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Myth 7: Athlete's foot only affects the feet

Athlete's foot can spread if you scratch the itch and then touch other parts of your body, including your groin (jock itch) and the skin under your arms. It can also spread to other parts of your body via contaminated sheets or clothing.

Myth 8: You can't get athlete's foot if your feet are covered in shoes and socks all day

The fungus that causes athlete's foot thrives in dark, damp places. Wet shoes and socks are the perfect habitat for these little critters. Your feet are safe inside shoes or socks -- as long as you keep them dry. Otherwise, let those toes out in the air.

Myth 9: Athlete's foot will clear up on its own

Without treatment, athlete's foot will make your feet even itchier and more miserable. It can also turn into a more serious infection if you don't take care of it. Antifungal creams and pills are the best treatments for athlete's foot.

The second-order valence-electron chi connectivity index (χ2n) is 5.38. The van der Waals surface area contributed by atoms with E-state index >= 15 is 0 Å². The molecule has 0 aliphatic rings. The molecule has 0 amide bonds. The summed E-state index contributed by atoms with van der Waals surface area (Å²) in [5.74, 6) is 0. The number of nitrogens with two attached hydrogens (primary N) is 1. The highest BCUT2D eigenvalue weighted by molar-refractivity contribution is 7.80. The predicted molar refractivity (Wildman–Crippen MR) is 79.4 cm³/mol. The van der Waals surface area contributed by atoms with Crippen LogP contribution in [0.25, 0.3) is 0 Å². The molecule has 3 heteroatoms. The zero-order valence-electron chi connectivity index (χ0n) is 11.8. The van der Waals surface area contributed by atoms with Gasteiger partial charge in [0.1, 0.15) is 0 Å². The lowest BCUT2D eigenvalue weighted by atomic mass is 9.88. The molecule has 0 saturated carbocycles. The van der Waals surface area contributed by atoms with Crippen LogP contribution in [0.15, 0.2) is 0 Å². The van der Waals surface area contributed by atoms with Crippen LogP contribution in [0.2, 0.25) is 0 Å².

Myth 10: You can stop using medicine as soon as your symptoms clear up

To prevent athlete's foot from returning, keep using the medicine for the length of time your doctor recommended.

Myth 11: Once you treat athlete's foot, it's gone for good

If only that were true. Even after it's been treated, athlete's foot can reappear if you don't take steps to prevent it.

Myth 12: To prevent athlete's foot, wear socks made of a synthetic material -- like nylon

The opposite is true. Natural fibers like cotton or wool are better choices than synthetic fibers, because they soak moisture away from your feet. The fungi that cause athlete's foot love to live in damp places.

The Fungus Among Us

A visual guide to common fungal infections and how they are treated.
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